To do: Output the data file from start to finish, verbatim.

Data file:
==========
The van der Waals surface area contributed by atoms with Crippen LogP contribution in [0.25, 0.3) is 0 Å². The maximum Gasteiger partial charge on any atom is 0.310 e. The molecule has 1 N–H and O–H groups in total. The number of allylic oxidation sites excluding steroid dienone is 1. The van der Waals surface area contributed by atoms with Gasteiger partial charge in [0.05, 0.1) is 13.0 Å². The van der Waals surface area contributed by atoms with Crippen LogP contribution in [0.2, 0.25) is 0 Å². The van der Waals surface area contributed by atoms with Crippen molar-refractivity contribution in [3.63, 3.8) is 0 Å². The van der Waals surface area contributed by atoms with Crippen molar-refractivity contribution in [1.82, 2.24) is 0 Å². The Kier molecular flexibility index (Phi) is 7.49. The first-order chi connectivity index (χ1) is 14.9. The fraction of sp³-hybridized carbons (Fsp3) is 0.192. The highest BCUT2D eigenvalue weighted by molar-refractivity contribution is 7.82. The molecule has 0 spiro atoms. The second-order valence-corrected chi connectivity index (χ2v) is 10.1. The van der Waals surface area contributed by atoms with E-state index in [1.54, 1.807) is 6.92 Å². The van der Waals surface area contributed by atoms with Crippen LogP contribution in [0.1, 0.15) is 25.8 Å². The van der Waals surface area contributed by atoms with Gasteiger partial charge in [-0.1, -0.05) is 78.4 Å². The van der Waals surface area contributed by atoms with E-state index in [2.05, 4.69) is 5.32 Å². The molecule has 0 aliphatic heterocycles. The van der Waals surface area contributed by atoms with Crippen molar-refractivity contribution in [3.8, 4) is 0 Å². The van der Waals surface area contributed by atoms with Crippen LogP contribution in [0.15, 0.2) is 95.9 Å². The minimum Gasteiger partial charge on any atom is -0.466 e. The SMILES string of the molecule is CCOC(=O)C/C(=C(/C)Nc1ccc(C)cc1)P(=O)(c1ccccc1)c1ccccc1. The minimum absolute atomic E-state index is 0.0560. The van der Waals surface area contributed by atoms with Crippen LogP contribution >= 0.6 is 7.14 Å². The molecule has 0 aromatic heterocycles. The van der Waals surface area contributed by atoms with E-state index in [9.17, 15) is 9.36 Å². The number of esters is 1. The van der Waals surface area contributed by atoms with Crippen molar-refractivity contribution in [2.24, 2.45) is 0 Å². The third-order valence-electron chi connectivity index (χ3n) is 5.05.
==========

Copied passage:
The van der Waals surface area contributed by atoms with Crippen LogP contribution in [0.25, 0.3) is 0 Å². The maximum Gasteiger partial charge on any atom is 0.310 e. The molecule has 1 N–H and O–H groups in total. The number of allylic oxidation sites excluding steroid dienone is 1. The van der Waals surface area contributed by atoms with Gasteiger partial charge in [0.05, 0.1) is 13.0 Å². The van der Waals surface area contributed by atoms with Crippen LogP contribution in [0.2, 0.25) is 0 Å². The van der Waals surface area contributed by atoms with Crippen molar-refractivity contribution in [3.63, 3.8) is 0 Å². The van der Waals surface area contributed by atoms with Crippen molar-refractivity contribution in [1.82, 2.24) is 0 Å². The Kier molecular flexibility index (Phi) is 7.49. The first-order chi connectivity index (χ1) is 14.9. The fraction of sp³-hybridized carbons (Fsp3) is 0.192. The highest BCUT2D eigenvalue weighted by molar-refractivity contribution is 7.82. The molecule has 0 spiro atoms. The second-order valence-corrected chi connectivity index (χ2v) is 10.1. The van der Waals surface area contributed by atoms with E-state index in [1.54, 1.807) is 6.92 Å². The van der Waals surface area contributed by atoms with Crippen LogP contribution in [0.1, 0.15) is 25.8 Å². The van der Waals surface area contributed by atoms with Gasteiger partial charge in [-0.1, -0.05) is 78.4 Å². The van der Waals surface area contributed by atoms with E-state index in [2.05, 4.69) is 5.32 Å². The molecule has 0 aliphatic heterocycles. The van der Waals surface area contributed by atoms with Crippen molar-refractivity contribution in [3.8, 4) is 0 Å². The van der Waals surface area contributed by atoms with Crippen LogP contribution in [0.15, 0.2) is 95.9 Å². The minimum Gasteiger partial charge on any atom is -0.466 e. The SMILES string of the molecule is CCOC(=O)C/C(=C(/C)Nc1ccc(C)cc1)P(=O)(c1ccccc1)c1ccccc1. The minimum absolute atomic E-state index is 0.0560. The van der Waals surface area contributed by atoms with Crippen LogP contribution >= 0.6 is 7.14 Å². The molecule has 0 aromatic heterocycles. The van der Waals surface area contributed by atoms with E-state index in [9.17, 15) is 9.36 Å². The number of esters is 1. The van der Waals surface area contributed by atoms with Crippen molar-refractivity contribution in [2.24, 2.45) is 0 Å². The third-order valence-electron chi connectivity index (χ3n) is 5.05.